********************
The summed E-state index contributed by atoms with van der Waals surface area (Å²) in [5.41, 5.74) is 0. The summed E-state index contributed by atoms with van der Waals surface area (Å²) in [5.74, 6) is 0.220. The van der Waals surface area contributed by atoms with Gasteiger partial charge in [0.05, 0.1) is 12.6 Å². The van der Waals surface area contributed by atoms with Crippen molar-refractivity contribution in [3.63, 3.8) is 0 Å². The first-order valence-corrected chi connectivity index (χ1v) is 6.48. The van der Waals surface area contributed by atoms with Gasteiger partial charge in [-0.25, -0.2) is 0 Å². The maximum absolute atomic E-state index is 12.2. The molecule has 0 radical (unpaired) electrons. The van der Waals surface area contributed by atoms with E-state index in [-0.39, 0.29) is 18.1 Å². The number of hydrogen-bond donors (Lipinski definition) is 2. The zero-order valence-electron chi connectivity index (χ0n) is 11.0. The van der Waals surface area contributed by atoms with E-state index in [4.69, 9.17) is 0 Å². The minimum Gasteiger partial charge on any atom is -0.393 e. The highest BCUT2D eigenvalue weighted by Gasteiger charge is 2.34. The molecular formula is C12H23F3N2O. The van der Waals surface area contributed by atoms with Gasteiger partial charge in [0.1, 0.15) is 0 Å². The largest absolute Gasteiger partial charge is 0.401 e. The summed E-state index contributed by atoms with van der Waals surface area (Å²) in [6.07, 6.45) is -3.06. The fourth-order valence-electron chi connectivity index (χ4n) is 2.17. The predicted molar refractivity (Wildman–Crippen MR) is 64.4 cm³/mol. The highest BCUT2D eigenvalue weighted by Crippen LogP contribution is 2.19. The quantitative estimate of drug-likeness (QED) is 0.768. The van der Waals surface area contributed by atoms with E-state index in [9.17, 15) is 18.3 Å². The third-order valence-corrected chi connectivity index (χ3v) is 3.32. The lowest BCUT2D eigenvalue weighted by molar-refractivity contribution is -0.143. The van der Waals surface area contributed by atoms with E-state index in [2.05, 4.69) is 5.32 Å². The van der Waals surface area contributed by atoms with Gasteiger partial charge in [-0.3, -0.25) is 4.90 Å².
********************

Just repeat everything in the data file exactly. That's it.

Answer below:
The summed E-state index contributed by atoms with van der Waals surface area (Å²) in [5.41, 5.74) is 0. The summed E-state index contributed by atoms with van der Waals surface area (Å²) in [5.74, 6) is 0.220. The van der Waals surface area contributed by atoms with Gasteiger partial charge in [0.05, 0.1) is 12.6 Å². The van der Waals surface area contributed by atoms with Crippen molar-refractivity contribution in [3.63, 3.8) is 0 Å². The first-order valence-corrected chi connectivity index (χ1v) is 6.48. The van der Waals surface area contributed by atoms with Gasteiger partial charge in [-0.25, -0.2) is 0 Å². The maximum absolute atomic E-state index is 12.2. The molecule has 0 radical (unpaired) electrons. The van der Waals surface area contributed by atoms with E-state index in [-0.39, 0.29) is 18.1 Å². The number of hydrogen-bond donors (Lipinski definition) is 2. The zero-order valence-electron chi connectivity index (χ0n) is 11.0. The van der Waals surface area contributed by atoms with E-state index in [4.69, 9.17) is 0 Å². The minimum Gasteiger partial charge on any atom is -0.393 e. The highest BCUT2D eigenvalue weighted by Gasteiger charge is 2.34. The molecular formula is C12H23F3N2O. The van der Waals surface area contributed by atoms with Gasteiger partial charge in [0.1, 0.15) is 0 Å². The largest absolute Gasteiger partial charge is 0.401 e. The summed E-state index contributed by atoms with van der Waals surface area (Å²) in [6.07, 6.45) is -3.06. The fourth-order valence-electron chi connectivity index (χ4n) is 2.17. The predicted molar refractivity (Wildman–Crippen MR) is 64.4 cm³/mol. The highest BCUT2D eigenvalue weighted by Crippen LogP contribution is 2.19. The quantitative estimate of drug-likeness (QED) is 0.768. The van der Waals surface area contributed by atoms with E-state index in [9.17, 15) is 18.3 Å². The third-order valence-corrected chi connectivity index (χ3v) is 3.32. The lowest BCUT2D eigenvalue weighted by molar-refractivity contribution is -0.143. The van der Waals surface area contributed by atoms with E-state index in [2.05, 4.69) is 5.32 Å². The van der Waals surface area contributed by atoms with Gasteiger partial charge in [-0.3, -0.25) is 4.90 Å².